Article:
Alleles of other genes can give dogs black masks or saddles (MC1R), turn black pigments into brown (TYRP1), or cause white ticking or other markings. Together, they make dogs with nearly endless variations in fur color and pattern.

Some of the same genes affect color pigments in people and animals, including pigeons! To learn more about feather color and other pigeon traits, visit Pigeon Breeding: Genetics at Work.

Ears

In most dog breeds, one gene has a large effect on ear flop. But several other genes can affect ear flop too—including ones that affect ear length and fur length. Because longer, hairier ears are heavier and thus more likely to flop. That means there’s a lot more variation in ear flop than what you see in Mutt Mixer. Ear flop can also change over a dog’s lifetime. A puppy with floppy ears may have pointed ears as an adolescent and something in between as an adult.

Gene — probably a non-coding TNA on chromosome 10

Researchers think this RNA acts to switch a nearby gene, MSRB3, on and off. In other words, it’s involved in gene regulation.

Dogs ears can vary not only in floppiness, but also in hairiness and size.

Furnishings

This trait is also called "wirehair".

Gene — RSPO2
Protein — R-spondin 2
Protein function — This protein works with others to make hair follicles, the tiny organs in the skin that hair grows out of.

The furnishings allele has an extra chunk of DNA inserted into it. The insertion doesn’t affect the protein or how it does its job, but it causes cells to make more of this protein specifically on the muzzle and eyebrows. The extra protein makes the fur here grow longer.

RSPO2 is one of three genes that control most of the variation in dog coat texture across all breeds. The other two are FGF5 and KRT71. FGF5 affects hair length, and KRT71 affects curl.

Genes that affect hair length and curl can have different and interesting effects on furnishings.

Body size

Dogs can have vastly different body sizes. They range from 3-pound chihuahuas to 300-pound mastiffs—and everything between! Scientists have found at least 7 genes in dogs, each with multiple alleles, that explain about half of the variation in body size. And of course environmental factors affect size too, including diet and exercise.

Not surprisingly, many of the genes that affect size are involved in growth and metabolism. And they play similar roles in many species, including people.

The combined effects of many genes and environmental factors make size in dogs a continuous trait. That means that rather than fitting into neat “bins” (like large, medium, and small), dogs come in a nearly endless range of sizes. And this is how most traits work! All-or-none traits (like having furnishings or not) are actually quite rare.

References

References

Baranowska Körberg, I., Sundström, E., Meadows, J. R., Rosengren Pielberg, G., Gustafson, U., Hedhammar, Å., ... & Andersson, L. (2014). A simple repeat polymorphism in the MITF-M promoter is a key regulator of white spotting in dogs. PLoS One, 9(8), e104363.

Bauer, A., Kehl, A., Jagannathan, V., & Leeb, T. (2018). A novel MLPH variant in dogs with coat colour dilution. Animal genetics, 49(1), 94-97.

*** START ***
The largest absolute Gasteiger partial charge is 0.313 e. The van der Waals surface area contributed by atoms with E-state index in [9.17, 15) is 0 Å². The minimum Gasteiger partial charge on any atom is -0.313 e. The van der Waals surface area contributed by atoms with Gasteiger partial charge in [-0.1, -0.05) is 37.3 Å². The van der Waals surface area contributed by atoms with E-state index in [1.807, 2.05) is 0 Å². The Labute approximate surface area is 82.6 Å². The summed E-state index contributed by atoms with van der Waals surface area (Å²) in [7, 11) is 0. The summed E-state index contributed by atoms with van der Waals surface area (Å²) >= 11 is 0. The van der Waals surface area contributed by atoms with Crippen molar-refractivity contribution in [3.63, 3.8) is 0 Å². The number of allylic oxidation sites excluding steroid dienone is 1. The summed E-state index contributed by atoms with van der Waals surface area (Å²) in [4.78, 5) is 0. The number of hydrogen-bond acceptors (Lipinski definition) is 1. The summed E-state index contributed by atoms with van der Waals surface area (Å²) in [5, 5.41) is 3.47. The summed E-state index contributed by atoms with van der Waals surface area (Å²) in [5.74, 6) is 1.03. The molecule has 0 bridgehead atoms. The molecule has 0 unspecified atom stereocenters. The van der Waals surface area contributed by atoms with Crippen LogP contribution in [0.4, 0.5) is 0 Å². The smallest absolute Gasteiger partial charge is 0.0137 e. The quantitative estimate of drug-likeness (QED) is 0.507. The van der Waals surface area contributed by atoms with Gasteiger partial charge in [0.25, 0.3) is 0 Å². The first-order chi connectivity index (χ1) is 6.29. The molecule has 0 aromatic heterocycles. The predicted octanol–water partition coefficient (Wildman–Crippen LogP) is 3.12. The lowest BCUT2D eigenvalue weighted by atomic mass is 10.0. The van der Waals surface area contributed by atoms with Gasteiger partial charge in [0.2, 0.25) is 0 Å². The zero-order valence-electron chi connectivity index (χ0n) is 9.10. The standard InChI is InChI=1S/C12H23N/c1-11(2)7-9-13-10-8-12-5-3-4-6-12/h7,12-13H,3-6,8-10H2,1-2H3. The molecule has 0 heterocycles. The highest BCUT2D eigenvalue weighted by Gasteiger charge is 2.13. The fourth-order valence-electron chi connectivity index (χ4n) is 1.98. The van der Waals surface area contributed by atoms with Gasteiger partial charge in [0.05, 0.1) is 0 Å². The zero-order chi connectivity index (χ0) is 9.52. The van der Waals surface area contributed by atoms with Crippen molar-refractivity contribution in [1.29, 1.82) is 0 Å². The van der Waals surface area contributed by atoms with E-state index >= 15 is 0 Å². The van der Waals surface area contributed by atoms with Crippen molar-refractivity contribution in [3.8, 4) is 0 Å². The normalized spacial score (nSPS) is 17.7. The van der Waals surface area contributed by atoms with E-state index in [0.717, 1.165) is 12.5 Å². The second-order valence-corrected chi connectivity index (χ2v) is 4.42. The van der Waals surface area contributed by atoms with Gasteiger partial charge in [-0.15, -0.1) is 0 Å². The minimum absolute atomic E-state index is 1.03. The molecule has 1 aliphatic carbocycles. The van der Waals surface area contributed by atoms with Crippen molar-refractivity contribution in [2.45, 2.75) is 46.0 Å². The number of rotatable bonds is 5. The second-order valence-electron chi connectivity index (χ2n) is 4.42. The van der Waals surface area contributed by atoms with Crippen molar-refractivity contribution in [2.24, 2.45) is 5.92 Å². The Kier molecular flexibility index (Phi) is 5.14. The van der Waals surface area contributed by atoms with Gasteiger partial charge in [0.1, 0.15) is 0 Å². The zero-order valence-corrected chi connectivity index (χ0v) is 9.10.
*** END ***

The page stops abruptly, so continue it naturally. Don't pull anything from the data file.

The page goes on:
Berryere, T. G., Kerns, J. A., Barsh, G. S., & Schmutz, S. M. (2005). Association of an Agouti allele with fawn or sable coat color in domestic dogs. Mammalian Genome, 16(4), 262-272.

Cadieu, E., Neff, M. W., Quignon, P., Walsh, K., Chase, K., Parker, H. G., ... & Ostrander, E. A. (2009). Coat variation in the domestic dog is governed by variants in three genes. science, 326(5949), 150-153.

Candille, S. I., Kaelin, C. B., Cattanach, B. M., Yu, B., Thompson, D. A., Nix, M. A., ... & Barsh, G. S. (2007). A β-defensin mutation causes black coat color in domestic dogs. Science, 318(5855), 1418-1423.

Dreger, D. L., Hooser, B. N., Hughes, A. M., Ganesan, B., Donner, J., Anderson, H., ... & Ekenstedt, K. J. (2019). True Colors: Commercially-acquired morphological genotypes reveal hidden allele variation among dog breeds, informing both trait ancestry and breed potential. PloS one, 14(10), e0223995.

Drögemüller, C., Philipp, U., Haase, B., Günzel-Apel, A. R., & Leeb, T. (2007). A noncoding melanophilin gene (MLPH) SNP at the splice donor of exon 1 represents a candidate causal mutation for coat color dilution in dogs. Journal of heredity, 98(5), 468-473.

Plassais, J., Kim, J., Davis, B. W., Karyadi, D. M., Hogan, A. N., Harris, A. C., ... & Ostrander, E. A. (2019). Whole genome sequencing of canids reveals genomic regions under selection and variants influencing morphology. Nature communications, 10(1), 1-14.

Rimbault, M., Beale, H. C., Schoenebeck, J. J., Hoopes, B. C., Allen, J. J., Kilroy-Glynn, P., ... & Ostrander, E. A. (2013). Derived variants at six genes explain nearly half of size reduction in dog breeds. Genome research, 23(12), 1985-1995.

Schmutz, S. M., Berryere, T. G., & Dreger, D. L. (2009). MITF and white spotting in dogs: a population study. Journal of Heredity, 100(suppl_1), S66-S74.

Schmutz, S. M., & Dreger, D. L. (2014, August). Genetic interactions among three pigmentation loci in domestic dogs. In Proceedings of the 10th World Congress of Genetics Applied to Livestock Production, Vancouver, BC, Canada (pp. 17-22).

Weich, K., Affolter, V., York, D., Rebhun, R., Grahn, R., Kallenberg, A., & Bannasch, D. (2020). Pigment intensity in dogs is associated with a copy number variant upstream of KITLG. Genes, 11(1), 75.